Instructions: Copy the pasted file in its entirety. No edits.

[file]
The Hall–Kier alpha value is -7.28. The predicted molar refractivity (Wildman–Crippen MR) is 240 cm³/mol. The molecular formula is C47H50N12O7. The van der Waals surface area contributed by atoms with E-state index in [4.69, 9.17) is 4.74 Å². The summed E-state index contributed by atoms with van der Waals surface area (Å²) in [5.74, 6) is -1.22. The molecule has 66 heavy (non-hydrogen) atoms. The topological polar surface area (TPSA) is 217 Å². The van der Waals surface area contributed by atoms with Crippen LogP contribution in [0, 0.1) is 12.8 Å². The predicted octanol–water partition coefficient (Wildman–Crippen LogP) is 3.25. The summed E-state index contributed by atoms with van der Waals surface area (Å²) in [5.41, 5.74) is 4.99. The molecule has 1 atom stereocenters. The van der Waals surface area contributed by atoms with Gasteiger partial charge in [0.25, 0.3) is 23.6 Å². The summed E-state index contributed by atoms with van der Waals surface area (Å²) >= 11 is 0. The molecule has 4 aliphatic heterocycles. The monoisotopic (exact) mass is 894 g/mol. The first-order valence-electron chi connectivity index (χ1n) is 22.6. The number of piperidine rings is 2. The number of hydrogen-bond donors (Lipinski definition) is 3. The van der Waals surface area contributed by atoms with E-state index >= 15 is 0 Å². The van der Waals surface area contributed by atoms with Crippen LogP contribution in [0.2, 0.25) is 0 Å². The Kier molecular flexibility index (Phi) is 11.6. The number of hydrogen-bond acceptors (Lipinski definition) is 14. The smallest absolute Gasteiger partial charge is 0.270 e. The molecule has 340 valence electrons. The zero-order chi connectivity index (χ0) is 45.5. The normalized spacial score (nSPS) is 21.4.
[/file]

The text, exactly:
The Hall–Kier alpha value is -7.28. The predicted molar refractivity (Wildman–Crippen MR) is 240 cm³/mol. The molecular formula is C47H50N12O7. The van der Waals surface area contributed by atoms with E-state index in [4.69, 9.17) is 4.74 Å². The summed E-state index contributed by atoms with van der Waals surface area (Å²) in [5.74, 6) is -1.22. The molecule has 66 heavy (non-hydrogen) atoms. The topological polar surface area (TPSA) is 217 Å². The van der Waals surface area contributed by atoms with Crippen LogP contribution in [0, 0.1) is 12.8 Å². The predicted octanol–water partition coefficient (Wildman–Crippen LogP) is 3.25. The summed E-state index contributed by atoms with van der Waals surface area (Å²) in [5.41, 5.74) is 4.99. The molecule has 1 atom stereocenters. The van der Waals surface area contributed by atoms with Gasteiger partial charge in [0.25, 0.3) is 23.6 Å². The summed E-state index contributed by atoms with van der Waals surface area (Å²) >= 11 is 0. The molecule has 4 aliphatic heterocycles. The monoisotopic (exact) mass is 894 g/mol. The first-order valence-electron chi connectivity index (χ1n) is 22.6. The number of piperidine rings is 2. The number of hydrogen-bond donors (Lipinski definition) is 3. The van der Waals surface area contributed by atoms with E-state index >= 15 is 0 Å². The van der Waals surface area contributed by atoms with Crippen LogP contribution in [0.2, 0.25) is 0 Å². The Kier molecular flexibility index (Phi) is 11.6. The number of hydrogen-bond acceptors (Lipinski definition) is 14. The smallest absolute Gasteiger partial charge is 0.270 e. The molecule has 340 valence electrons. The zero-order chi connectivity index (χ0) is 45.5. The normalized spacial score (nSPS) is 21.4.